US revisiting relations with Iran

The latest cyberattack on the underground Natanz facility, could adversely impact the current negotiations


Talat Masood April 14, 2021
The writer is a retired lieutenant general of the Pakistan Army and a former federal secretary. He has also served as chairman of the Pakistan Ordnance Factories Board

Of the many rash foreign policy decisions that former United States president Trump took the one that has caused immense harm to the credibility of the US and the sanctity of international treaties was the revocation of the Joint Comprehensive Plan of Action (JCPOA), commonly referred as the Iranian nuclear deal. Over and above, it imposed severe sanctions to cripple Iran’s economy hoping these measures would bring the downfall of the regime. This unilateral action in cohort with Israel reflected the deep animosity of the Trump administration toward the present Iranian government. Besides Israel, it was also meant to feed into the strong anti-Iran sentiment prevalent in Saudi Arabia and a few other Middle Eastern countries. These measures did cripple Iran’s economy but were unable to weaken its resolve to stand up to US pressure and continue unabated with the enrichment and missile programmes. America’s breaking away from the nuclear deal gave Iran’s power elite to further tighten its grip and pursue the nuclear programme with less inhibitions. It has gone past the enrichment limits that were part of the original agreement.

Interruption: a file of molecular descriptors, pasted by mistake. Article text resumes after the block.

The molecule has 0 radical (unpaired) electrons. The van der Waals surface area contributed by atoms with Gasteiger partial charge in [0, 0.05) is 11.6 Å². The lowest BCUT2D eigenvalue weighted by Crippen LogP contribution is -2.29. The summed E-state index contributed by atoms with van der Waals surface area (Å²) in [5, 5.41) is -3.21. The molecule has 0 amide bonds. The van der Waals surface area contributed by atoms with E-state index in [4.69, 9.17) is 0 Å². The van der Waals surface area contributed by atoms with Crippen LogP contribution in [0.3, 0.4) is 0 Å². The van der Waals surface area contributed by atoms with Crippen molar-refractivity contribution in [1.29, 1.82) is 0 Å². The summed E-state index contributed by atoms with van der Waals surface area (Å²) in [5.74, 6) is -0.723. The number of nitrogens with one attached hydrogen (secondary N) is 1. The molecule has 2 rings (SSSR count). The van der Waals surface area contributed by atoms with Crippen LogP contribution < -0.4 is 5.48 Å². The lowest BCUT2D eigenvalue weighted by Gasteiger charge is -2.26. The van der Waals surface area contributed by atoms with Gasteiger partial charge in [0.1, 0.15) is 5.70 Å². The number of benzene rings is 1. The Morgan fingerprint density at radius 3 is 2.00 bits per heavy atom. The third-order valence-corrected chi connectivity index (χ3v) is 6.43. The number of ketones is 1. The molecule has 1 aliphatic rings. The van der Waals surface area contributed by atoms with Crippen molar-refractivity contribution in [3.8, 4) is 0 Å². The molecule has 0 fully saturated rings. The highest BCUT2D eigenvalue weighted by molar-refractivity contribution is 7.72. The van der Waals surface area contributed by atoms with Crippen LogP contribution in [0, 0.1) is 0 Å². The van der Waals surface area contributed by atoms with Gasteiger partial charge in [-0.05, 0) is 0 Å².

Incidentally, the Iran nuclear deal was the outcome of years of serious deliberations and was worked out by highly seasoned professionals on both sides. These were painstaking negotiations, as Iran is a hard country especially when it comes to working out a detailed agreement on high security and strategic issues. The most redeeming aspect of the deal was that it allayed the fears of its adversaries and the world at large that Iran’s ambitions, if any, to be the tenth nuclear power, have been stemmed at its roots.

As a member of the Pugwash Council, an eminent international organisation that focuses on nuclear proliferation and reduction of nuclear threat, I had visited Iran a few times and had the opportunity of seeing some of their nuclear installations including the enrichment facility. As our group consisted of members from several countries including China and the US, it was clear that Iran was demonstrating that it was imposing self-restrictions to adhere to the Non-Proliferation Treaty (NPT) despite its undeniable technological and scientific prowess.

So, for Trump to revoke the nuclear deal without any sound basis apart from pleasing Israel and a few Arab countries and quelling his anti-Iran sentiment was certainly ill-advised. Subsequent developments did affirm these apprehensions.

After the US set aside the agreement the P-4 and Germany were left to fend for themselves. Of course, Trump was insisting that they take similar action. To an outsider it seemed they had frozen their options — not wanting to displease the superpower and not totally aligned with its policy.

Once the US abandoned the agreement, Iran’s power elite was unshackled to take a course that it saw fit for it. Another aspect generally overlooked is that when a country feels threatened it would hasten to build its defenses even more resolutely.